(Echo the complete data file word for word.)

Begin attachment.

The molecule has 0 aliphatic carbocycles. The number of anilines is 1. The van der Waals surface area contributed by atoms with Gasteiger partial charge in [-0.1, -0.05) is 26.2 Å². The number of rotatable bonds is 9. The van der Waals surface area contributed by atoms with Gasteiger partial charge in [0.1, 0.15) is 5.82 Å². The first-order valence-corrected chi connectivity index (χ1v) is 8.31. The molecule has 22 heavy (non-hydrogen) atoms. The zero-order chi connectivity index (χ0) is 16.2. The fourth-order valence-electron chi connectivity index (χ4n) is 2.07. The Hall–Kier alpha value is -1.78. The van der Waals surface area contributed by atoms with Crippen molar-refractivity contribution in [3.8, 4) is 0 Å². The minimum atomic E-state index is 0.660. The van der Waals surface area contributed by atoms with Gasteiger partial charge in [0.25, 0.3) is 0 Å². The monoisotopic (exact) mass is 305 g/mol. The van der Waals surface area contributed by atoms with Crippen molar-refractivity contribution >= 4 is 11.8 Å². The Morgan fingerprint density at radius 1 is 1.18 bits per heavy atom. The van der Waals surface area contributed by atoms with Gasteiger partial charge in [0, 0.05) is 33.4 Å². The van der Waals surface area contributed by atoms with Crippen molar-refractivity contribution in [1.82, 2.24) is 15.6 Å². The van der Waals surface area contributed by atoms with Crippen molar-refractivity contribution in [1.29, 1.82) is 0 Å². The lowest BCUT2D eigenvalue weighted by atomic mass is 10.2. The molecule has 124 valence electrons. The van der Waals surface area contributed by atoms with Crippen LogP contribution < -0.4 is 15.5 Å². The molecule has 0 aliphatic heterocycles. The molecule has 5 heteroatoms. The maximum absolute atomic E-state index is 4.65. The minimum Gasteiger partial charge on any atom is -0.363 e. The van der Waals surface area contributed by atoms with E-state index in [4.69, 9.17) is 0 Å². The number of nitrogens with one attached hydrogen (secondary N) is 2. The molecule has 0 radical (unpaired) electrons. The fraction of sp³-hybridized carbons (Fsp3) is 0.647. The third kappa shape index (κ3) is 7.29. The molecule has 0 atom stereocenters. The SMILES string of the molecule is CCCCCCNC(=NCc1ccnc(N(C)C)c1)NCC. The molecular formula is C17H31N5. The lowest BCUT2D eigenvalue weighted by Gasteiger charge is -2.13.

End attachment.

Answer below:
The molecule has 0 aliphatic carbocycles. The number of anilines is 1. The van der Waals surface area contributed by atoms with Gasteiger partial charge in [-0.1, -0.05) is 26.2 Å². The number of rotatable bonds is 9. The van der Waals surface area contributed by atoms with Gasteiger partial charge in [0.1, 0.15) is 5.82 Å². The first-order valence-corrected chi connectivity index (χ1v) is 8.31. The molecule has 22 heavy (non-hydrogen) atoms. The zero-order chi connectivity index (χ0) is 16.2. The fourth-order valence-electron chi connectivity index (χ4n) is 2.07. The Hall–Kier alpha value is -1.78. The van der Waals surface area contributed by atoms with Crippen molar-refractivity contribution in [3.8, 4) is 0 Å². The minimum atomic E-state index is 0.660. The van der Waals surface area contributed by atoms with Gasteiger partial charge in [0.25, 0.3) is 0 Å². The monoisotopic (exact) mass is 305 g/mol. The van der Waals surface area contributed by atoms with Crippen molar-refractivity contribution >= 4 is 11.8 Å². The Morgan fingerprint density at radius 1 is 1.18 bits per heavy atom. The van der Waals surface area contributed by atoms with Gasteiger partial charge in [0, 0.05) is 33.4 Å². The van der Waals surface area contributed by atoms with Crippen molar-refractivity contribution in [1.82, 2.24) is 15.6 Å². The van der Waals surface area contributed by atoms with Crippen molar-refractivity contribution in [1.29, 1.82) is 0 Å². The lowest BCUT2D eigenvalue weighted by atomic mass is 10.2. The molecule has 124 valence electrons. The van der Waals surface area contributed by atoms with Crippen LogP contribution < -0.4 is 15.5 Å². The molecule has 0 aliphatic heterocycles. The molecule has 5 heteroatoms. The maximum absolute atomic E-state index is 4.65. The minimum Gasteiger partial charge on any atom is -0.363 e. The van der Waals surface area contributed by atoms with E-state index in [4.69, 9.17) is 0 Å². The number of nitrogens with one attached hydrogen (secondary N) is 2. The molecule has 0 radical (unpaired) electrons. The fraction of sp³-hybridized carbons (Fsp3) is 0.647. The third kappa shape index (κ3) is 7.29. The molecule has 0 atom stereocenters. The SMILES string of the molecule is CCCCCCNC(=NCc1ccnc(N(C)C)c1)NCC. The molecular formula is C17H31N5. The lowest BCUT2D eigenvalue weighted by Gasteiger charge is -2.13.